Of his contemplated foray through the fat farm lands that lay between Atlanta and the sea, a confident William Tecumseh Sherman wired U.S. Grant in the winter of 1964-65: "I can make the march and make Georgia howl."
He could indeed. But most accounts of the march itself have been relegated to the background; the focus has been on Sherman. The detail that has emerged has tended to be quantitative -- miles of railroad destroyed, numbers of houses burned or chickens stolen. What was missing were the physical and psychological dimensions of the story. How did Americans war on Americans? And at what costs?
In "Sherman's March," Civil War historian Burke Davis fills in the details of those five months of orchestrated hell and provides valuable insight into its enigmatic conductor. Piecing together accounts from the diaries, letters and published reminiscences of the invaders and the invaded, Davis constructs a grim and disquieting narrative of anything but a well-disciplined fighting machine cutting a surgically precise swath through the Confederate heartland.
"I don't war on women and children," Sherman assured an apprehensive Georgia minister. Yet in this last winter of the war, little else stood in the way of his army or his foraging "bummers." If not the intended targets of the campaign, they were certainly the victims.
Occasional acts of soldierly largesse were engulfed in the wave of plunder, arson, rape and wanton destruction that too often served as the invaders' calling card. Vandalism was commonplace: Among the booty lugged north was a golden figure of Christ that once stood in a Columbia, S.C., church. Fire was everywhere: Sherman's cavalry, south of Savannah, sent a signal to gunboats offshore by burning the local church; the South Carolina town of Barnwell was jocularly (and aptly) rechristened "Burnwell." At a local millowner's home in Fayetteville, troops improvised a makeshift game of skeet: mServants released chickens and ducks onto the back lawn as officers took aim from their seats on the porch.
Not surprisingly, the outmanned Confederates moved to check Union excesses, and a grisly round of reprisals -- Union troops murdered by rebels, and Confederate prisoners ordered to be executed in revenge -- was played out in South Carolina. It was a seamy underside of the war, removed from the likes of Little Round Top or Antietam by much more than geography.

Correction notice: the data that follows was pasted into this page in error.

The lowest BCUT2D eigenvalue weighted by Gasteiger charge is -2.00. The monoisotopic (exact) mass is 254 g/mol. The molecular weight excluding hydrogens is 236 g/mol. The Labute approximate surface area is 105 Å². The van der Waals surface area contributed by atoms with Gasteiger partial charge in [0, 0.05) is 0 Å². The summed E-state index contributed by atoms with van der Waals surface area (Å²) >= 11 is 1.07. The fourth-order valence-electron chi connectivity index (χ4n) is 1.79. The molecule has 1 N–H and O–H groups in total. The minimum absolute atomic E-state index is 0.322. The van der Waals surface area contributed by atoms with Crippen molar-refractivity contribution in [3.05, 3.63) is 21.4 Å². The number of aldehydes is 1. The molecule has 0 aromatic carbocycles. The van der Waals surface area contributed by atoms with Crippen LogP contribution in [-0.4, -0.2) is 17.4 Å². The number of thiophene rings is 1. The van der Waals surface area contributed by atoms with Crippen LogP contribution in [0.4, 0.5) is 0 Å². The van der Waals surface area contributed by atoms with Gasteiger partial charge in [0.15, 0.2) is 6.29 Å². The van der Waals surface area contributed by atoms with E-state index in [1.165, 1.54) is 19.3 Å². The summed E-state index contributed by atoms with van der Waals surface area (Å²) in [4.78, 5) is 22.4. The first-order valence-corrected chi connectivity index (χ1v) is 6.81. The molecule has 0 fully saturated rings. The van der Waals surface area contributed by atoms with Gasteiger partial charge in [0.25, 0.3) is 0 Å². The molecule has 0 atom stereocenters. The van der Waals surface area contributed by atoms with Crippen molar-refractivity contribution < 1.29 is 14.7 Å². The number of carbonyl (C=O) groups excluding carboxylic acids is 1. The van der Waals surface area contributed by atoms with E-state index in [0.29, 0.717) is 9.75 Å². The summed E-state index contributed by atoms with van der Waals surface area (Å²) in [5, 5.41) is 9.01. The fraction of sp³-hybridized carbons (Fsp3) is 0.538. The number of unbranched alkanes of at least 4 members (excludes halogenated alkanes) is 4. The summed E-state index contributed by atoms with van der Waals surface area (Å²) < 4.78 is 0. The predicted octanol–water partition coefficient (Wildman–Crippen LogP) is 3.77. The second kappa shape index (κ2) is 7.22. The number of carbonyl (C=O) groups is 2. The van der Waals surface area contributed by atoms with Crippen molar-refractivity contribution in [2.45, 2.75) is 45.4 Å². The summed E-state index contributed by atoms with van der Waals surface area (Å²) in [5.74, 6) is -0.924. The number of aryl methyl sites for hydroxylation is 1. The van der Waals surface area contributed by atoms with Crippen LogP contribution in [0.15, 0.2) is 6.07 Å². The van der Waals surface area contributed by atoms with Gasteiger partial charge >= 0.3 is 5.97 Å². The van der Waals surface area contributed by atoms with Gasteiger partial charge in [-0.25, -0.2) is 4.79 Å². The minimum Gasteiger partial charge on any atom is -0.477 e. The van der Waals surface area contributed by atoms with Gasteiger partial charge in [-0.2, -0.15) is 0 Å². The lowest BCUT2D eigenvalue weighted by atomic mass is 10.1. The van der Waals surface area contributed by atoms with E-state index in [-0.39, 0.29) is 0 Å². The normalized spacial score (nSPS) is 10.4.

At the center of the drama is Sherman. Davis rehearses the traditional Sherman, the professional soldier, who eschewed the Machiavellian intrigues of Union Army politics, distrusted journalists and Secretary of War Edwin M. Stanton, had little time for abolition -- and none whatsoever for secession. As strategist, he brought an abrupt end to the vestiges of antebellum plantation society by administering a jarring dose of 20th-century total warfare. As tactician, he feinted toward unwanted Augusta; watched Confederates scramble to defend, then turned on Columbia, bringing the terrible truth home to a hoping-against-hope populace.
But another, troubling, aspect of Sherman's generalship emerges in this book. He could command, but would not -- or could not -- control. His orders were explicit: organized, liberal foraging; dwelling houses to remain inviolate. Yet, at times, it was a mob, not an army, that made Georgians (and Carolinians) howl.
When the general was confronted with direct evidence of a breakdown of discipline, whether in the form of a surly Union teamster telling the unrecognized Sherman to mind is own business or by a drunken troop tipping his stolen top hat in salute, he smiled and rode on. His reaction poses a troubling question: Did he choose wholesale destruction as the best military means of crushing the rebellion, or was his method merely one that dovetailed nicely with his inability to restrain?
Davis shines harsh light in the dark corners of a dark episode. He has shown that in cutting that swath through the countryside of the Confederacy, Sherman's army inflicted an even deeper scar on the psyche of its inhabitants -- scars that would not disappear with the spring planting and a good rain.